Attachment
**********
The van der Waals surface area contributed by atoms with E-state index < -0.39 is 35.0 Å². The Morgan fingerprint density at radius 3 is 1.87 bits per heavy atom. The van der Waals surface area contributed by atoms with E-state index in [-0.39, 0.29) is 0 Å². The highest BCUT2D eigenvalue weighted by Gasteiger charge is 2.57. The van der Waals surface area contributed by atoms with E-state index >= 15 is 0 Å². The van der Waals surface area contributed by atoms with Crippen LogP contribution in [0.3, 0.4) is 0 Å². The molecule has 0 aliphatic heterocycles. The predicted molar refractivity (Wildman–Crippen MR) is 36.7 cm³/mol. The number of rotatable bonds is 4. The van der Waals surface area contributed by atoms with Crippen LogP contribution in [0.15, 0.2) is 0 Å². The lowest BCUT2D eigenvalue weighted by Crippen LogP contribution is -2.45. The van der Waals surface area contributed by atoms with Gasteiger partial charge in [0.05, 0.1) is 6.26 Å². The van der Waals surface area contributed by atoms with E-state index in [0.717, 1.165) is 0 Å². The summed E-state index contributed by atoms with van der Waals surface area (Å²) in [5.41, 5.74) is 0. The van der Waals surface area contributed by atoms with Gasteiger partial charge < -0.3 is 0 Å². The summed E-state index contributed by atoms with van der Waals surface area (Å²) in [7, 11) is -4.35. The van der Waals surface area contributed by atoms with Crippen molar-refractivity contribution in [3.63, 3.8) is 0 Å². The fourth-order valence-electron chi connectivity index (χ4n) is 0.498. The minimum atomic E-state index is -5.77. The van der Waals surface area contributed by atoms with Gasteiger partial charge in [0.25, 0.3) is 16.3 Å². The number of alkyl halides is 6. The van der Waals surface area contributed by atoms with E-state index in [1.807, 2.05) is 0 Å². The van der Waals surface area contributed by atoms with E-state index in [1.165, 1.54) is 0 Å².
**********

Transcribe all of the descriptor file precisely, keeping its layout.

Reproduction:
The van der Waals surface area contributed by atoms with E-state index < -0.39 is 35.0 Å². The Morgan fingerprint density at radius 3 is 1.87 bits per heavy atom. The van der Waals surface area contributed by atoms with E-state index in [-0.39, 0.29) is 0 Å². The highest BCUT2D eigenvalue weighted by Gasteiger charge is 2.57. The van der Waals surface area contributed by atoms with E-state index >= 15 is 0 Å². The van der Waals surface area contributed by atoms with Crippen LogP contribution in [0.3, 0.4) is 0 Å². The molecule has 0 aliphatic heterocycles. The predicted molar refractivity (Wildman–Crippen MR) is 36.7 cm³/mol. The number of rotatable bonds is 4. The van der Waals surface area contributed by atoms with Crippen LogP contribution in [0.15, 0.2) is 0 Å². The lowest BCUT2D eigenvalue weighted by Crippen LogP contribution is -2.45. The van der Waals surface area contributed by atoms with Gasteiger partial charge in [0.05, 0.1) is 6.26 Å². The van der Waals surface area contributed by atoms with E-state index in [0.717, 1.165) is 0 Å². The summed E-state index contributed by atoms with van der Waals surface area (Å²) in [5.41, 5.74) is 0. The van der Waals surface area contributed by atoms with Gasteiger partial charge < -0.3 is 0 Å². The summed E-state index contributed by atoms with van der Waals surface area (Å²) in [7, 11) is -4.35. The van der Waals surface area contributed by atoms with Crippen molar-refractivity contribution in [3.63, 3.8) is 0 Å². The fourth-order valence-electron chi connectivity index (χ4n) is 0.498. The minimum atomic E-state index is -5.77. The van der Waals surface area contributed by atoms with Gasteiger partial charge in [0.25, 0.3) is 16.3 Å². The number of alkyl halides is 6. The van der Waals surface area contributed by atoms with E-state index in [1.807, 2.05) is 0 Å². The van der Waals surface area contributed by atoms with E-state index in [1.165, 1.54) is 0 Å².